A word of advice for airline passengers: Travel light. Or else.
American Airlines announced Wednesday that it will charge most passengers $15 for the first piece of luggage they check.
Other airlines may soon follow suit, quite possibly marking the end of free bag checking that most passengers have known for their entire lives. Many carriers – including American – decided earlier this year to charge $25 for the second bag that customers check.
The reason? Oil.
This decade’s stunning surge in crude oil prices has hit airlines hard. Each airline burns massive amounts of jet fuel, which is made from oil. And jet fuel’s price has nearly doubled in the last year. If prices don’t fall, American will spend $3 billion more on fuel this year than it did in 2007.
Airlines have hiked their fares in response, but not enough to cover the full increase in fuel costs. So they’re slapping fees on services that travelers once took for granted, such as schlepping bags.
“The bottom line is that our revenues, which include ticket sales and fees, must keep pace with our increasing costs,” said Gerard Arpey, chief executive officer of American’s parent company, AMR Corp.
The airlines are also taking far more drastic steps, such as eliminating routes and laying off workers.
American announced Wednesday that it would cut its overall domestic capacity – the number of seats available and miles flown within the United States – by 11 to 12 percent by this year’s fourth quarter. The airline will retire 40 to 45 of its larger jets and 35 to 40 regional aircraft. The number of workers who will lose their jobs still hasn’t been determined, according to the company.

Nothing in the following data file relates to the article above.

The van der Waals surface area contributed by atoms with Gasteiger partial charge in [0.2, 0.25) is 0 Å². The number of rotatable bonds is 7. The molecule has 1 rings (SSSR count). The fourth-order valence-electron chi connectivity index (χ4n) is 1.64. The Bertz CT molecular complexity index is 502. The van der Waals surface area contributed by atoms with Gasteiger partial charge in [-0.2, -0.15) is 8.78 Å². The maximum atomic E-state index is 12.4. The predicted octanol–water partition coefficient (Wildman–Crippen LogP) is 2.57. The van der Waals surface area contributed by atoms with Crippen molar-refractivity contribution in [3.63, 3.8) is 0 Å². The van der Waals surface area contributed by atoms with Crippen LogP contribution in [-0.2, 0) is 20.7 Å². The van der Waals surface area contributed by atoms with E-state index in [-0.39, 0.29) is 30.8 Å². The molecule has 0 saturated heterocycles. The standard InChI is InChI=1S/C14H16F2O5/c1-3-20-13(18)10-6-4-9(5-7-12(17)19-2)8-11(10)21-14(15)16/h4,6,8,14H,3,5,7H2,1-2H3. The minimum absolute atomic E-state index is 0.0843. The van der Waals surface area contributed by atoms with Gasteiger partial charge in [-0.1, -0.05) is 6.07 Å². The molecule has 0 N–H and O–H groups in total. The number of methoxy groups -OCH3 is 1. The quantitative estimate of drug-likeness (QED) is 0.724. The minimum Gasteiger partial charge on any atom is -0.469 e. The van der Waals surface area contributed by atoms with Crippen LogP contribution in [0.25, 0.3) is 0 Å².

American’s first-bag fee won’t apply to everyone. Most international travelers will be exempt, as will some of American’s frequent fliers and anyone who bought a full-price ticket in economy, business or first class.
While American is the first airline to charge for the first checked bag, others may do the same.
“It’s something we are seriously considering as part of the work we’re doing to try to find new ways to generate revenue in this kind of environment,” said United Airlines spokeswoman Robin Urbanski.
United recently raised the fee for changing tickets, a service that used to cost $100 and now costs $150. Several airlines charge fees for fliers who want more leg room or prefer to sit in an exit row. And most now charge for meals – something that used to be covered in the price of a ticket.
“It’s a really sad state when you can check your bag for free on Greyhound and not on an airline,” said Henry Harteveldt, a travel industry analyst with Forrester Research.
He said the new baggage fees could cause serious headaches for travelers and airport personnel. Fliers may try to avoid the fees by bringing more carry-on luggage, including the shaving kits that they currently stow in checked bags. That could cause delays in security lines if the travelers haven’t removed all the fluids and gels now forbidden in the air, Harteveldt said. The boarding process for each plane could slow to a crawl as passengers jam more suitcases into the overhead compartments.
“This will lead to operational chaos at the airport,” he said.
American Airlines represents about 10 percent of operations at San Francisco International Airport, where United Airlines is dominant with half the flights. It is premature to say whether the airport will be affected by the service cuts announced Wednesday, but American spokesman Tim Smith noted that the company has what he called “good-size nonhub operations in San Francisco and San Jose.”
Earlier this month, citing the high cost of fuel, American said it will pull out of Oakland International Airport in September after six decades of operating there. The airline has been running three daily nonstop flights from Oakland to Dallas-Fort Worth and has been operating out of Oakland since 1947.
Smith said he anticipates that the airline’s schedule will be reduced by eliminating one or more flights at a high-frequency airport as well as altogether leaving some markets.